George reviews The Martian

Is there life on Mars?


Another book or film review here.

The Martian, by Andy Weir, is a story about an astronaut who gets stranded on Mars.

Mark Watney is a botanist abord a an expedition to Mars that gets cancelled mid-mission due to environmental problems. A massive storm threatens the whole crew and one their way to the capsule to leave the planets, Watney get hit by debris and is though, by the rest of the crew, to have been killed.

It is only after the capsule has left that Watney regains consciousness to find he is the lone resident of the planet.

The story follows Watney’s efforts to survive, to adapt and, ultimately, get home and follows him through the trials and tribulations of doing this.

It is, often, a funny story. Not belly laughs but still funny and covers Watney’s exploits on Mars, NASA’s actions back home and those of the remaining mission crew.

I am not going to say this is one of those ‘i could do that’ stories that you are going to feel empowered by, energised to go out and beat the odds. Watney has the brains, skills, luck and support to get through this, all of which i lack at the level he has them (i am aware he is a fictional character BTW) but still you find yourself rooting for him. Willing him to fight, to survive.

I have seen the film of the book which is also entertaining and, obviously, written slightly  differently to keep the excitement levels up.

This doesn’t mean the book is dull or slow, far from it, but the movie is a different media.

Even though it is ‘science fiction’ it could easy have been set on a deserted island and been a similar tale so don’t be put off by the location of the story.

Nonetheless, watch the film, read the book, you will be entertained by each.

George reviews Slaughterhouse Five


So it goes……..

I watched a band called Slaughterhouse Five in the very early 90s. I don’t think the cane to much.

The next time I heard of this was coming across it in a book store in Wolverhampton a year or so later. I flicked through the book but chose not to buy.

It was only coming across this as an ‘on offer’ audiobook that I picked it up.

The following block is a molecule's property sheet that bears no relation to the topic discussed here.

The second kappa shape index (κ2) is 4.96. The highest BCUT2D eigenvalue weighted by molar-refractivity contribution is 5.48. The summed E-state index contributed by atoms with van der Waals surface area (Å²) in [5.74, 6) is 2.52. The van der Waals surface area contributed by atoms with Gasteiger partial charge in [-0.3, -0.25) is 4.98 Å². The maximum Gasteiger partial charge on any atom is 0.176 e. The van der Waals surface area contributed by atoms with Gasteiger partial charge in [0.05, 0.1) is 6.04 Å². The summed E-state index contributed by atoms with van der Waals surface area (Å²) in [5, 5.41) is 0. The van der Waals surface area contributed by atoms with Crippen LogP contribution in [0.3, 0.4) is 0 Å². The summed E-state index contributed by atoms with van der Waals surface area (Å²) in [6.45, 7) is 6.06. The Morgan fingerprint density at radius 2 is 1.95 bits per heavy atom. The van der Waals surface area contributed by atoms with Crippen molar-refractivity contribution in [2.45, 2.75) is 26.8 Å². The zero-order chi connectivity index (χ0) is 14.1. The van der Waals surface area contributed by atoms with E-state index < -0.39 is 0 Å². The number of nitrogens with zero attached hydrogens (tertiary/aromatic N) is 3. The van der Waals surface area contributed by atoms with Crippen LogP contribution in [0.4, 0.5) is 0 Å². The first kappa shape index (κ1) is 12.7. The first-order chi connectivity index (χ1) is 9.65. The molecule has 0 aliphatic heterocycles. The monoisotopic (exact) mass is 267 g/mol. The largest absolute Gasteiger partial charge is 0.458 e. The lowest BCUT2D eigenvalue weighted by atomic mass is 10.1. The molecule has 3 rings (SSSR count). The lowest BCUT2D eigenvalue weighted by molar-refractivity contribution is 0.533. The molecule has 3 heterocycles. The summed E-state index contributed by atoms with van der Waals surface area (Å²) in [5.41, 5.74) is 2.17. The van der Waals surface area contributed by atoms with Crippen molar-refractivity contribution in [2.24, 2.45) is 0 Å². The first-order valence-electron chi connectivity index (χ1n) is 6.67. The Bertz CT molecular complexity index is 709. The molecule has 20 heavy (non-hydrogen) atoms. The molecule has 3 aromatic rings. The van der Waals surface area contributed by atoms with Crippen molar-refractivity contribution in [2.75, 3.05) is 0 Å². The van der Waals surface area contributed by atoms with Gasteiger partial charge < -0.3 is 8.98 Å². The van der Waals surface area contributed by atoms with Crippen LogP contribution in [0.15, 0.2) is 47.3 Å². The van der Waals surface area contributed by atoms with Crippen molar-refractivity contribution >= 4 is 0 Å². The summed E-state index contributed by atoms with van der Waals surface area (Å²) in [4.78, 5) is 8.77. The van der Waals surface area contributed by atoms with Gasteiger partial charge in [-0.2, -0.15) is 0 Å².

First published in 1969, the book revolves around the flitting mind of Billy Pilgrim and his thoughts and observations.

Having served in WW2, Pilgrim was a prisoner of war who was housed in Slaughterhouse Five in Dresden at the time it was bombed.

The story moves from war time to present and back again with frequent stops at a 4th dimension planet called Trolfamador after being abducted by aliens 👽. Yeah.

As I said. It moves all over and although the book makes some good observations about a generation sick of conflict, I didn’t feel it was going anywhere.

Maybe I just didn’t ‘get it’ but it seems to ramble along coming to a conclusion but I just wasn’t engaged.

A hard one to recommend. It’s fairly short which is a good thing I suppose.

It’s the only book by Vonnegut I’ve read and it doesn’t have me off looking for more.

George reviews Fight Club

It’s all in your head…..

Ah. Fight Club.

Loved this movie.

It initially felt like a masculine blood rush, similar to watching a Rocky film but then turned into something far cleverer.

The book is a slightly different kettle of fish.

Chuck Palahniuk writes a story of mental illness manifesting is an individual bringing down society.

The film replicates much of this, indeed matching a lot of the narration (which makes more sense in the book) of the film and expanding on it.

The main character, whose name you never know, starts of by taking us through the drudgery of his life, the rut of existence he has fallen into and how depressing it all is.